The Nigeria Fixed Income Weekly

The week that was (January 10-21)

DMO Q1 Calendar surprises on tenors, but monthly offer size remains unchanged: The DMO released its Q1 2022 offer calendar which placed the target monthly offer at NGN140-160billion with the mid-point at the NGN150billion level that markets were accustomed to seeing over 2021. However, the DMO surprised in terms of target bond tenors as rather than the 2037s and new 30-year that markets were expecting, a new 20-year instrument (FGN 2042) was unveiled. The withdrawal of the 2037s promptly sent yields on the paper south as investors scrambled to cover as the bond has been effectively benched.

January bond auction: Who blinks first? Fast forward to the monthly bond auction where the DMO put NGN150billion on offer across the two tenors (2026s and 2042s) per the bond calendar. Though demand was strong with the bid-offer ratio at a three-month high of 2.2x, the DMO only sold NGN171billion not waiting to pay the market bid. On the newly issued 2042s, where the weighted average bid was at 13.23%, the DMO cut the auction at 13% electing to leave some NGN125billion in unmet bids. However, on the 2026s, where the weighted average bid stood at 11.47%, the DMO elected to stop the auction at 11.5%. The trend across the two tenors suggests the DMO was essentially trying to contain market perceptions as only in December in a bid to meet borrowing targets the 15-year (2037) and 10-year (2031) sukuk were sold at relatively higher yields. Overall, the DMO appears to be betting that the looming January 2022 maturities will likely re-set yields lower in time for the next bond auction, so why push markets higher so early in the year. In terms of character, my suspicion is that the 2026s bid was likely dominated by banks while the 2042s bid was largely driven by pension funds.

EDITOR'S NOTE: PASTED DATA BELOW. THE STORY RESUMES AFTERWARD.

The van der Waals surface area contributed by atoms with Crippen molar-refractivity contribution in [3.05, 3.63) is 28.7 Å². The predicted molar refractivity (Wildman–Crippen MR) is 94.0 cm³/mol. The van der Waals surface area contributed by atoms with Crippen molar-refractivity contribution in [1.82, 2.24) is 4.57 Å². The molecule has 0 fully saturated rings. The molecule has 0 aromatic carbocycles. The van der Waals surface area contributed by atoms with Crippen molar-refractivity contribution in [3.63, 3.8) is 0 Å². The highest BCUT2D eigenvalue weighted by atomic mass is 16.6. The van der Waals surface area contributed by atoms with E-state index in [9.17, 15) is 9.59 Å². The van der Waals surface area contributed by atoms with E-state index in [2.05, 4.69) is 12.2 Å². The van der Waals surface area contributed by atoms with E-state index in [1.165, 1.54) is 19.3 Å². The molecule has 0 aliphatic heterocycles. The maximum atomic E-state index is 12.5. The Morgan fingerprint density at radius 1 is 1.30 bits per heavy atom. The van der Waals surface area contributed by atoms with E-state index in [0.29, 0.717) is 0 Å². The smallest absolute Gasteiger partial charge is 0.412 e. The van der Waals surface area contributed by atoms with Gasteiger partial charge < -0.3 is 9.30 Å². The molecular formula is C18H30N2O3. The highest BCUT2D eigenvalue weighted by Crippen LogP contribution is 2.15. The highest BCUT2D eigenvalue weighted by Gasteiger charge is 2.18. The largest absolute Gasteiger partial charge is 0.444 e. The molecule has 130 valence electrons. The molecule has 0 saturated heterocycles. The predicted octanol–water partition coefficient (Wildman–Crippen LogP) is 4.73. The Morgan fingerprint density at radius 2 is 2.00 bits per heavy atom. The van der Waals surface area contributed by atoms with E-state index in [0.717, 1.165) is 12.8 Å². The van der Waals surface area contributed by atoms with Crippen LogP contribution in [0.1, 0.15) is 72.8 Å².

FGN bond yields rally: FGN bond yields have continued to rally with bond prices up 0.4% w/w (YTD: +1.1%) as investors continued to position ahead of the liquidity deluge in the last week of January. Demand accelerated after the DMO did not over-sell aggressively at the bond auction electing to contain yield upside.

Figure 1: Naira Yield Curve

Source: FMDQ

Inflation surprised to the upside in December 2021:  The National Bureau of Statistics (NBS) released the final 2021 CPI report which showed that headline inflation bucked the eight-month declining trend, with an acceleration to 15.63% y/y in December – up from 15.4% in November. Looking across the sub-components of inflation to identify the drivers, food inflation (which accounts for just over half of Nigeria’s CPI basket) was central to renewed uptick as it came in at 17.37% vs. 17.21% in November. On the other hand, core inflation (defined in Nigeria as all prices excluding food prices) was largely flattish rising to 13.87% vs 13.85% in November. In terms of food, the farm produce basket was pressured over December while the utilities basket (aka HWEGF) and clothing showed strong price increases for the core basket. The reading brings a close to 2021 CPI wherein inflation averaged 17% (2020: 13.2%) reflecting shocks to the food prices (average: +20%) relative to the core segment.